Ever wonder about that strange dip in the Massachusetts-Connecticut border in Southwick? It is the result of a long and often contentious border dispute between the two states, dating back to the early colonial period. This episode explores the nearly 400-year history of this dispute, and the various controversies and border changes that occurred along the way.
For more reading, check out these resources:
And also take a look at this 1785 map of New England, which places the towns of Suffield and Enfield within the state of Massachusetts:
Episode 5: The Springfield Convention of 1777
In July 1777, in the midst of great uncertainty during the American Revolution, eleven of the most prominent Founding Fathers in the northeast traveled to Springfield, to participate in an interstate convention that sought to address wartime economic problems and the nation's finances. This episode explores the history of this largely-forgotten convention, including the challenges that the new country faced, the conclusions that the delegates reached, and the long-term effect of this and other wartime regional conventions.
Episode 4: The Great Northampton Bank Robbery
In the early morning hours of January 26, 1876, seven masked men entered the home of John Whittelsey, cashier of the Northampton National Bank. They tied up the family and tortured Whittelsey for several hours, until he finally gave them the combinations to the bank vault. The men then cleaned out the vault, taking around $1.6 million in cash and securities, making it one of the largest bank robberies in 19th century America. This episode explores the identities of these men, how they pulled off the heist, and their eventual downfall after being betrayed by one of their own.
Episode 3: The Siege of Fort Massachusetts
During the mid-1700s, the Massachusetts colonial government built a series of forts along the northwestern border, to defend against hostile French and Native American incursions. Of these, by far the most important was Fort Massachusetts, in modern-day North Adams. This fort defended the westernmost flank of the line of forts, and it was the site of several battles during King George's War. Among these was the 1746 Siege of Fort Massachusetts, when 30 colonists faced an army of nearly a thousand French and Native American soldiers. This episode tells the story of the siege and the men, women, and children who endured not only the battle itself, but also the subsequent year in captivity in Canada, where more than half of them died.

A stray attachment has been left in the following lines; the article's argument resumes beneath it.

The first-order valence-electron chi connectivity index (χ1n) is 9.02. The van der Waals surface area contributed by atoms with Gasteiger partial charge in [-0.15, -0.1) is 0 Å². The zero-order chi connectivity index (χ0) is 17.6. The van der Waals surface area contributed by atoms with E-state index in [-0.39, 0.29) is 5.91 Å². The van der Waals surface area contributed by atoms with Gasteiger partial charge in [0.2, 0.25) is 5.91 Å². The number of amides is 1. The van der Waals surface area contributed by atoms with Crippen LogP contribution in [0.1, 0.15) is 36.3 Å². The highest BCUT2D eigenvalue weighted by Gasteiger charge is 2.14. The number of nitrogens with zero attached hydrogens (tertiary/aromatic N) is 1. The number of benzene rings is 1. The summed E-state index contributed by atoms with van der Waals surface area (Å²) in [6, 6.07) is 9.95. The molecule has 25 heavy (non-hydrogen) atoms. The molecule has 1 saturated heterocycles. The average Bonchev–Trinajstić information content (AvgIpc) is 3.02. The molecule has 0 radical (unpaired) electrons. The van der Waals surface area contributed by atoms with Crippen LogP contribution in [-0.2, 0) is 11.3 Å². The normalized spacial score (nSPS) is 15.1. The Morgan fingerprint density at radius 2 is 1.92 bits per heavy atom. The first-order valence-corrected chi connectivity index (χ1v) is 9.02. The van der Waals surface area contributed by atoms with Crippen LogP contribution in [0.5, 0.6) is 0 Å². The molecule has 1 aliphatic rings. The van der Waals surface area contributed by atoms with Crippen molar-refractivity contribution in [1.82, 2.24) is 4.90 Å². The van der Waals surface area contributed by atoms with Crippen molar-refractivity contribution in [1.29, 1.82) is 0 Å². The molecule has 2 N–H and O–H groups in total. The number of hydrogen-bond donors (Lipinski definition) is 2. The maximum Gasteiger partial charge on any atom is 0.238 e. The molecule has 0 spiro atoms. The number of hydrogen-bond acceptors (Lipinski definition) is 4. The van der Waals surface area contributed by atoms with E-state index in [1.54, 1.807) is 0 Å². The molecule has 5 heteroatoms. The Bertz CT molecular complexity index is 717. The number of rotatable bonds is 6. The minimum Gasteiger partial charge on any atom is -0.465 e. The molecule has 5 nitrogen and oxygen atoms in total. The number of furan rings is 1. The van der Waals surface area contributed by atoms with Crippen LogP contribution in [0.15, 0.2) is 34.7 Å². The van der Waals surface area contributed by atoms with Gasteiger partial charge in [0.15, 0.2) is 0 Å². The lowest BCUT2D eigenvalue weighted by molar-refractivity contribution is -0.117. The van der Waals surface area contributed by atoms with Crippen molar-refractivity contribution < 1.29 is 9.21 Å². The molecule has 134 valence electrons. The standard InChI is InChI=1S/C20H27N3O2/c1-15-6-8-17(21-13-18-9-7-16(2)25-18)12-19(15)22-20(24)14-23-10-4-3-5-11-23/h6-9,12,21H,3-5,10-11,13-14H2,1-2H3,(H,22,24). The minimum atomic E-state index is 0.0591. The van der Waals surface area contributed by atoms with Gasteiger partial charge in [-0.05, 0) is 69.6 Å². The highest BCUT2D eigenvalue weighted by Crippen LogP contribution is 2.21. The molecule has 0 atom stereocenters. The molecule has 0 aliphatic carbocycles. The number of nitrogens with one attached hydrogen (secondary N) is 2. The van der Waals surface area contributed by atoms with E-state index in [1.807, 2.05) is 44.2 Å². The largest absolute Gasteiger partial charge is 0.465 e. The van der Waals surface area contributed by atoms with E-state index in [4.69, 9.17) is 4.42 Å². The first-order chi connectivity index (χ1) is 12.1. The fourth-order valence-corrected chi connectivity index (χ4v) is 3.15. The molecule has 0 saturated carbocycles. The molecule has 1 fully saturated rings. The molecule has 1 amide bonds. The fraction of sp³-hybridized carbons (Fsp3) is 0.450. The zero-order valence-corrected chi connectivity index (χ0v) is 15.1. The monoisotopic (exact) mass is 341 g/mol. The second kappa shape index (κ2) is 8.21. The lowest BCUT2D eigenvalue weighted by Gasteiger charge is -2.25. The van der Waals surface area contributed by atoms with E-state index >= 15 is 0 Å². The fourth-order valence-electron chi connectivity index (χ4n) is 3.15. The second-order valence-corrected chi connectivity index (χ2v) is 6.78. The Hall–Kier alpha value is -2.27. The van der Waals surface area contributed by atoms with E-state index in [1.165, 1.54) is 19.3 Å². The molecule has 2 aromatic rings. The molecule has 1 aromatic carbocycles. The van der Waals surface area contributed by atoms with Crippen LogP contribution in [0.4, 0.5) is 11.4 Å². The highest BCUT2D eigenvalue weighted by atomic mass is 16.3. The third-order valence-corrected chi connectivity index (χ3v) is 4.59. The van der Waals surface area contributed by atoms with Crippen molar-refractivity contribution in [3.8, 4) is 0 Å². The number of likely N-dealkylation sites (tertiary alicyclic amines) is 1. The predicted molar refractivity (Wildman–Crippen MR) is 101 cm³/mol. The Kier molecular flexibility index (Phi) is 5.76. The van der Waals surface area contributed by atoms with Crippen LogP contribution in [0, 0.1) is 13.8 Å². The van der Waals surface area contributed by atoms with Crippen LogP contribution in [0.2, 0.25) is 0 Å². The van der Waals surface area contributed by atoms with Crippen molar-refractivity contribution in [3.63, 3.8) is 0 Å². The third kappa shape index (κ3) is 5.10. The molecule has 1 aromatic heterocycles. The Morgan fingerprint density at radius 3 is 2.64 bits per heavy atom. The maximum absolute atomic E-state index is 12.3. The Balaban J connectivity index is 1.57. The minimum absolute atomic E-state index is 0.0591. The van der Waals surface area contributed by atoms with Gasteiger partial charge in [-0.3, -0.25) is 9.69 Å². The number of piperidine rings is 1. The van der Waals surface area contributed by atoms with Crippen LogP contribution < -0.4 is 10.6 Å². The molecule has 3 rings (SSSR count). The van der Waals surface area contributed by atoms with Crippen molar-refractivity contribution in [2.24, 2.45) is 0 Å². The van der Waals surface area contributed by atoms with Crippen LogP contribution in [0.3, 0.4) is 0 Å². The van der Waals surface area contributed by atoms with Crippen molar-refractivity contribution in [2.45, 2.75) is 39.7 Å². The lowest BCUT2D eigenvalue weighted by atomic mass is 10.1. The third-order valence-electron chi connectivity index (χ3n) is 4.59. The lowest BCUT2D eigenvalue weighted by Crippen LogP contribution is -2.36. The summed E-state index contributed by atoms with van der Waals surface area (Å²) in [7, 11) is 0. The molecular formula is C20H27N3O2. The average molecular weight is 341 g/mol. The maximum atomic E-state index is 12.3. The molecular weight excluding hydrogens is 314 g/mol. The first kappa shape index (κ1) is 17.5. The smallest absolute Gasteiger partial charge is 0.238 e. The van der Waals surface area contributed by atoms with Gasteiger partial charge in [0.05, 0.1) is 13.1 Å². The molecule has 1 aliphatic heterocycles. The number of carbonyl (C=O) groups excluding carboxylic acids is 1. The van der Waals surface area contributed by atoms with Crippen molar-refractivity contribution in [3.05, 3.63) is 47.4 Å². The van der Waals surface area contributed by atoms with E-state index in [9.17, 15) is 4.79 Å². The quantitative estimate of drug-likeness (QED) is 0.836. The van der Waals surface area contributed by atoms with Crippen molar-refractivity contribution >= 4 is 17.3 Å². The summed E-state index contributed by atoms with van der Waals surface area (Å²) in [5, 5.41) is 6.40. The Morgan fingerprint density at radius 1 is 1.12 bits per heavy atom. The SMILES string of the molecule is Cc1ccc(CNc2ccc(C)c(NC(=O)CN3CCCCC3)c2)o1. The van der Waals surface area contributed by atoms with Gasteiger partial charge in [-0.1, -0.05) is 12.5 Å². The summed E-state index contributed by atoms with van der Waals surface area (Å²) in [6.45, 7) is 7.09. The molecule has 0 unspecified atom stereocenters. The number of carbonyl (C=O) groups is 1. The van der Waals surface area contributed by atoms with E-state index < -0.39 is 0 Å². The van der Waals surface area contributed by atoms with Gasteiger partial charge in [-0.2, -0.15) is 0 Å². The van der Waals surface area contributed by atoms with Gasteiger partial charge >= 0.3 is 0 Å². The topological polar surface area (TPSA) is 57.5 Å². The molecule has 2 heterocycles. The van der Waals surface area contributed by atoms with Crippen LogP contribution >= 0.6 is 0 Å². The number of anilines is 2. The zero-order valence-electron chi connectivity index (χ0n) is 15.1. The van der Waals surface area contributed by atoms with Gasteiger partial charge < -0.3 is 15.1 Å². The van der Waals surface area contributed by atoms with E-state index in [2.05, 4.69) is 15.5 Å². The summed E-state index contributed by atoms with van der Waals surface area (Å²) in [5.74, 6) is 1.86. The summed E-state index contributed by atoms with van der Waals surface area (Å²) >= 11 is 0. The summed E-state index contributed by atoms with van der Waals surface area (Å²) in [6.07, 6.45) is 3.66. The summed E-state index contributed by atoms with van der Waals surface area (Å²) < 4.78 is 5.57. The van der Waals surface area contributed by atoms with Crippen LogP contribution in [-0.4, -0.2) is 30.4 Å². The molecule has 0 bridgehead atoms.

Episode 2: Mount Tom Railroad and Summit House
Mount Tom is one of the most distinctive landscape features in the Connecticut River Valley, and during the early 20th century it was the site of a popular summit house, which included a railroad to the top of the mountain. This episode explores the history of both the railroad and the summit house, including their eventual demise during the Great Depression.
Episode 1: Steamboats on the Connecticut River
This episode will explore the brief heyday of steamboats on the Connecticut River during the 1830s and 1840s, when steamboat operators attempted to overcome the many obstacles to navigation upstream of Hartford, in the hopes of turning towns like Springfield into major steamboat ports.
Episode 0: Introduction
Welcome to the Western Mass History podcast!